But the problem came when Gen. Okello managed to convince former Amin’s soldiers who were fighting the Obote II government to join his military Junta. Led by Gen. Moses Ali and Amin Onzi, the group which had been based in Southern Sudan (popularly known as Anyanyas) joined UNLA and was immediately deployed in Masaka and Mbarara to counter the advancing NRA rebels. In the Western Uganda of those days, you would hear locals whispering about how the NRA has encountered fierce resistance from “abanyanya” (the anyanyas). Indeed this group became a big problem at the frontline especially at the Katonga Bridge when the NRA was trying to capture Masaka. On realizing the huddle caused by Gen. Moses Ali’s forces, Museveni through the late Libyan Leader Muammar Ghadaffi invited Moses Ali in Tripoli and held one on one talks with him. Gen. Ali on return secretly influenced his commanders and who withdrew from frontline positions leaving the UNLA exposed to NRA attacks until the fall of Kampala. This might explain why Gen. Ali remains in the top echelons of the NRM leadership and is the only non-NRA army General. Our analysts believe that if the Anyanyas had not betrayed the Okello Junta, then the NRA victory would have extended into another month or even another year. The winner here might not have been the firepower but the skillful tact and wit on the part of this president, a sort of divide and rule method he deploys on his opponents to this day.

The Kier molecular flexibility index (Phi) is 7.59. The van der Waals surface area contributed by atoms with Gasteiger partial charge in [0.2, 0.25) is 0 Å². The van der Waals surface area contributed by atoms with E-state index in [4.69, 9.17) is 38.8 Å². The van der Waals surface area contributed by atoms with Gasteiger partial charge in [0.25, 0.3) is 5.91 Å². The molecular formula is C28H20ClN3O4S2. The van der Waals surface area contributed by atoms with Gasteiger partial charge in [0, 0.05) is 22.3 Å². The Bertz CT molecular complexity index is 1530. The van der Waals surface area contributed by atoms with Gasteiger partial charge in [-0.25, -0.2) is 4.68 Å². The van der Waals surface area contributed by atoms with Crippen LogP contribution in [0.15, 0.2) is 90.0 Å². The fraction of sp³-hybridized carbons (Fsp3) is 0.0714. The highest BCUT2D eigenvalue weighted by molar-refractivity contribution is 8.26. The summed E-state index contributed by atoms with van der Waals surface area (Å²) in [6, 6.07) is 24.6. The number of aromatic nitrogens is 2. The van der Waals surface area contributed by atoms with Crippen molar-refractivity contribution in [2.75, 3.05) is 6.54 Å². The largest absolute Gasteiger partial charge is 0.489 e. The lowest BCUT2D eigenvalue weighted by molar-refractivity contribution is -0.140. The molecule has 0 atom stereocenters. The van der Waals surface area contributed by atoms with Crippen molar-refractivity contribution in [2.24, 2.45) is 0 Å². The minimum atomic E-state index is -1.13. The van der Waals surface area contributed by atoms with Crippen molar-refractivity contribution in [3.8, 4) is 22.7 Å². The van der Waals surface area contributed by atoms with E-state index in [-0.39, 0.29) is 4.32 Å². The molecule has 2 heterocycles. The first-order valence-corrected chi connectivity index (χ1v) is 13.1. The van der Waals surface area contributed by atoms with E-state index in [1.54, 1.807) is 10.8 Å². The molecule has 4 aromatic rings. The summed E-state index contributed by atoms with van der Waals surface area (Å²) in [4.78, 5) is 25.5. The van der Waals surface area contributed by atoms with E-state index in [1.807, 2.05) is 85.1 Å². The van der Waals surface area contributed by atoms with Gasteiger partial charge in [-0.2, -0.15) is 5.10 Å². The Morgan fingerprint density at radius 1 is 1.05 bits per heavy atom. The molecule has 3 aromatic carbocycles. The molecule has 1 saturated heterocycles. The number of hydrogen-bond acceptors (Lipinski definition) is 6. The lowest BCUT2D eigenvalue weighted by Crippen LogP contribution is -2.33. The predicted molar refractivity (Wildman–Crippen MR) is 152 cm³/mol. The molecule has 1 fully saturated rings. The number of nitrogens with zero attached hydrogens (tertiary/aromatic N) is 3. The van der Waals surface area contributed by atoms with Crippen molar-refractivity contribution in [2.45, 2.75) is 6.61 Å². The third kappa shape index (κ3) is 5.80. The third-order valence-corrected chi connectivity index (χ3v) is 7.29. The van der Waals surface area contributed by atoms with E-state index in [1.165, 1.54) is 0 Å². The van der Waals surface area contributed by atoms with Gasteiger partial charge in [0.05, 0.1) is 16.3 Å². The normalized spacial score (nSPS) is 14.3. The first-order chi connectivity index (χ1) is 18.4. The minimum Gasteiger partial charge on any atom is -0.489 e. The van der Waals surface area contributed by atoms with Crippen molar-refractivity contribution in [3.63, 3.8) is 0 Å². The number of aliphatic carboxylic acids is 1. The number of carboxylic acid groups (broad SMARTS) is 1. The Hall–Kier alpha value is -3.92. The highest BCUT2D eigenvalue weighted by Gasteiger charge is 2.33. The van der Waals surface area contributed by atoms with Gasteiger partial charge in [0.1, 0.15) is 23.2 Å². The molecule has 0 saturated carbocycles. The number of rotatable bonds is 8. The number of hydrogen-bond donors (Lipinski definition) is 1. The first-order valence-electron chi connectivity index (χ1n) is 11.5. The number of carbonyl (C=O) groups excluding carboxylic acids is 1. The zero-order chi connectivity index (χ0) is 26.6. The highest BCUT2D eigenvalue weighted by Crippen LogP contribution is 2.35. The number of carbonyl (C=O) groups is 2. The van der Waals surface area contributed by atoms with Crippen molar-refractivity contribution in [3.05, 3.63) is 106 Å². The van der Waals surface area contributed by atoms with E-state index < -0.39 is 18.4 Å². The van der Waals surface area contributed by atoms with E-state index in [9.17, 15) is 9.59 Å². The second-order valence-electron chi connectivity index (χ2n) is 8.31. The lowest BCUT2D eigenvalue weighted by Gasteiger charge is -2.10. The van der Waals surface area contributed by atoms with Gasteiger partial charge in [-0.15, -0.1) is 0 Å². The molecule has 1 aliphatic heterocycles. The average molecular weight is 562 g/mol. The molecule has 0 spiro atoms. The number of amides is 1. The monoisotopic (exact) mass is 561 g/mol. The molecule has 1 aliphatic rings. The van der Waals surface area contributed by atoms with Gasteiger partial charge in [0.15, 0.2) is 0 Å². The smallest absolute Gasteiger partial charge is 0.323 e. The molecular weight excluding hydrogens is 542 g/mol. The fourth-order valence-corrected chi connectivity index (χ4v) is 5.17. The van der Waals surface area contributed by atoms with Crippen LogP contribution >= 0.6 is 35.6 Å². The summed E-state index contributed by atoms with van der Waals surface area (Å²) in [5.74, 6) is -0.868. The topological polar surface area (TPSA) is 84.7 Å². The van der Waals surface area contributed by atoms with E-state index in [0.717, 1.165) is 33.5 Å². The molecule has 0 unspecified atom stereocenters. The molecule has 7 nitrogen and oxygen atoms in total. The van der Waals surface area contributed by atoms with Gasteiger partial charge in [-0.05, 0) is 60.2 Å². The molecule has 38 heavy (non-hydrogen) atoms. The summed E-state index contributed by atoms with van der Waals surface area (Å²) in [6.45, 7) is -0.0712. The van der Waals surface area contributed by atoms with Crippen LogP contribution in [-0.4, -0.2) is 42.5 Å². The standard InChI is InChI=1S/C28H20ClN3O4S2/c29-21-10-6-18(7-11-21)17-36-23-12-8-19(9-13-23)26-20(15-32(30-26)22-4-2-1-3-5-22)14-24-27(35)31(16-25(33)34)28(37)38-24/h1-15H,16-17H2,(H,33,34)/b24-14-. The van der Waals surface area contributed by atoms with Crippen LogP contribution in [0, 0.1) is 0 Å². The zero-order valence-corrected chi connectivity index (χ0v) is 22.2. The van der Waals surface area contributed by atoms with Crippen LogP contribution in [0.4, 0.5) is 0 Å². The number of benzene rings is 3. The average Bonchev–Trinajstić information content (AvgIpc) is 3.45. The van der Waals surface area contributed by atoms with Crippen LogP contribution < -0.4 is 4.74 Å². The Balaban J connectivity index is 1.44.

The RC System: